In conjunction with the Houston-Galveston Area Council, the Texas Coastal Watershed Program — a part of the Texas Sea Grant at Texas A&M and the Texas A&M AgriLife Extension Service — recently undertook the mapping of the significant remaining habitat fragments in the eight counties constituting the greater Houston area. By “significant,” we mean habitat patches of 100 acres or greater that have some kind of ecological value. Within the ecological literature, 100 acres is considered a more or less minimum size where some semblance of ecological integrity can be maintained. Limiting our mapping to patches greater than 100 acres allowed us to complete the inventory with the resources we had at hand and in a reasonable time. The map is a major step forward in get- ting a handle on the remaining ecological resources in the region. Still, it should be recognized that no claims of 100 percent accuracy are made for this map, particularly for including every one of the smaller patches. Although it is unlikely that many 1,000-acre expanses were missed, some 100- and 200-acre patches here and there could easily have been left out, as well as the occasional patches of less than 100 acres with unusually intact flora that merit preservation as parks or educational sites.
Saving Grace: A Small Experiment by Two Architecture Students Led to a Big Struggle for Their Neighborhood
The CES Environmental Systems site is easy to miss. The small building and gate at the front do not announce themselves as villainous. “Environmental Systems” sounds vaguely green and ecological, after all, like a windmill factory. But when, some five years back, I first turn on Grace Lane, which runs to the side of the deep CES lot, the fumes hit me. They don’t burn my throat exactly. They are not sulphuric. They are not like sewage or the wet, flatulent smell of paper mills. It’s more like I’m breathing inside an inflatable air mattress.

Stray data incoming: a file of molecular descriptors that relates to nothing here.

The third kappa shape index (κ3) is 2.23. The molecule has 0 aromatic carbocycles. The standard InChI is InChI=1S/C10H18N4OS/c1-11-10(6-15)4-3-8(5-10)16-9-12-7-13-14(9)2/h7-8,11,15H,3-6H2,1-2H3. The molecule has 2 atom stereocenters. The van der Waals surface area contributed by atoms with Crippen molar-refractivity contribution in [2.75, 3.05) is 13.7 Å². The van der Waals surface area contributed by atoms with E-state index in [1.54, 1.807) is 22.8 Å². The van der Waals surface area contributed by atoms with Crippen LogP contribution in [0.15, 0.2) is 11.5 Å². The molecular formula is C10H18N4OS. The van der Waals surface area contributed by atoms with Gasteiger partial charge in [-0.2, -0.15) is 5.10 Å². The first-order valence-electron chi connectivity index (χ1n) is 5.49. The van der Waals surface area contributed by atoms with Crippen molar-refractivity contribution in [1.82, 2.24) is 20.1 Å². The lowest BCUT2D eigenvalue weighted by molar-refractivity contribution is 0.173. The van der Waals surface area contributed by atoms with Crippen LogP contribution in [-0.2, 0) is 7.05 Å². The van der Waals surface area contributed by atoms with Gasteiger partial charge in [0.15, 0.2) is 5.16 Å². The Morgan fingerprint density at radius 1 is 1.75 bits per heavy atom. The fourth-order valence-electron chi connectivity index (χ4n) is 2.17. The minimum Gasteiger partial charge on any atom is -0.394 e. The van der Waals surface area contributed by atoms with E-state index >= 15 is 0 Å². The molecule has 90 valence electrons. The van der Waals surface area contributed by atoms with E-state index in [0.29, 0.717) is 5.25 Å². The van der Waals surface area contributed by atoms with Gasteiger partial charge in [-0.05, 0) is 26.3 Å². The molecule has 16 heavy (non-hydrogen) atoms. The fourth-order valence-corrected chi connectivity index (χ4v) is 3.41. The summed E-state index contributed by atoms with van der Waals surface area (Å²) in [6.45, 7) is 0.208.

Grace Lane itself is a narrow street of single-family homes built in the 1930s and ’40s interspersed with small churches, an apartment complex, vacant lots, and newer homes. In the late 1960s, the area flipped from being exclusively working class and White to predominantly Black.
Near the end of Grace Lane is something unexpected: three contemporary structures set in a lush garden dotted with abstract sculptures. The concrete and steel buildings are home to Mark Schatz and Anne Eamon, and the offices for their firm, m+a architecture studio.
The post below is the first in a two-part series that excerpts from “Learn the Song of Our Land” by John Jacob, Professor and Extension Specialist at the Texas A&M Sea Grant Program and the Texas AgriLife Extension Service through the Department of Recreation, Parks, and Tourism Science. The full article is available in the print issue of Cite 93.